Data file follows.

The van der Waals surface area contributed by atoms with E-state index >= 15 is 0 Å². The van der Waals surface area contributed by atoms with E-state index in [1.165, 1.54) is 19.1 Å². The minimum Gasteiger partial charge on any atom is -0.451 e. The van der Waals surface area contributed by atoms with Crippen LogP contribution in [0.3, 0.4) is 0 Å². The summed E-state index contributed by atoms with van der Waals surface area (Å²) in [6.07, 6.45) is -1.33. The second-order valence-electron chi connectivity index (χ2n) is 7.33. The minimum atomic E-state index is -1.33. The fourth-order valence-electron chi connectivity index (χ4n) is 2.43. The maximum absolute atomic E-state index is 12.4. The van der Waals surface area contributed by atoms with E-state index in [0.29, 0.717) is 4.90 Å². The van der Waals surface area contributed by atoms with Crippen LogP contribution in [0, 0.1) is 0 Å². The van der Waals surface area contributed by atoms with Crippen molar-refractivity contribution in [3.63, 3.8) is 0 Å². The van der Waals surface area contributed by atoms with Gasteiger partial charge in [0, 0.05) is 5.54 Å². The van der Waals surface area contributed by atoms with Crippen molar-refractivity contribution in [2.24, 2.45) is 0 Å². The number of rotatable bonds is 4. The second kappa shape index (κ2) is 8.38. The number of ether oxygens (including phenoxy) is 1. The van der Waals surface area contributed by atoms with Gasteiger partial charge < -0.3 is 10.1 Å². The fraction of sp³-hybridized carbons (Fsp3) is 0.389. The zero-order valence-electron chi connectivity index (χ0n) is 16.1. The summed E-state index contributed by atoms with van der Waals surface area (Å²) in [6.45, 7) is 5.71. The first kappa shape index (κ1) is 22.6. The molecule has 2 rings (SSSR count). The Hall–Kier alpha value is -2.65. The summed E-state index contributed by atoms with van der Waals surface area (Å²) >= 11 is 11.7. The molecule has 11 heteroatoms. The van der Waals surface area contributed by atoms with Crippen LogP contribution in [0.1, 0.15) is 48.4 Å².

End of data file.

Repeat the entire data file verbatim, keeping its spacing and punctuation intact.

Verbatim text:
The van der Waals surface area contributed by atoms with E-state index >= 15 is 0 Å². The van der Waals surface area contributed by atoms with E-state index in [1.165, 1.54) is 19.1 Å². The minimum Gasteiger partial charge on any atom is -0.451 e. The van der Waals surface area contributed by atoms with Crippen LogP contribution in [0.3, 0.4) is 0 Å². The summed E-state index contributed by atoms with van der Waals surface area (Å²) in [6.07, 6.45) is -1.33. The second-order valence-electron chi connectivity index (χ2n) is 7.33. The minimum atomic E-state index is -1.33. The fourth-order valence-electron chi connectivity index (χ4n) is 2.43. The maximum absolute atomic E-state index is 12.4. The van der Waals surface area contributed by atoms with E-state index in [0.29, 0.717) is 4.90 Å². The van der Waals surface area contributed by atoms with Crippen LogP contribution in [0, 0.1) is 0 Å². The van der Waals surface area contributed by atoms with Crippen molar-refractivity contribution in [3.63, 3.8) is 0 Å². The van der Waals surface area contributed by atoms with Gasteiger partial charge in [0, 0.05) is 5.54 Å². The van der Waals surface area contributed by atoms with Crippen molar-refractivity contribution in [2.24, 2.45) is 0 Å². The number of rotatable bonds is 4. The second kappa shape index (κ2) is 8.38. The number of ether oxygens (including phenoxy) is 1. The van der Waals surface area contributed by atoms with Gasteiger partial charge < -0.3 is 10.1 Å². The fraction of sp³-hybridized carbons (Fsp3) is 0.389. The zero-order valence-electron chi connectivity index (χ0n) is 16.1. The summed E-state index contributed by atoms with van der Waals surface area (Å²) in [6.45, 7) is 5.71. The first kappa shape index (κ1) is 22.6. The molecule has 2 rings (SSSR count). The Hall–Kier alpha value is -2.65. The summed E-state index contributed by atoms with van der Waals surface area (Å²) >= 11 is 11.7. The molecule has 11 heteroatoms. The van der Waals surface area contributed by atoms with Crippen LogP contribution in [0.1, 0.15) is 48.4 Å².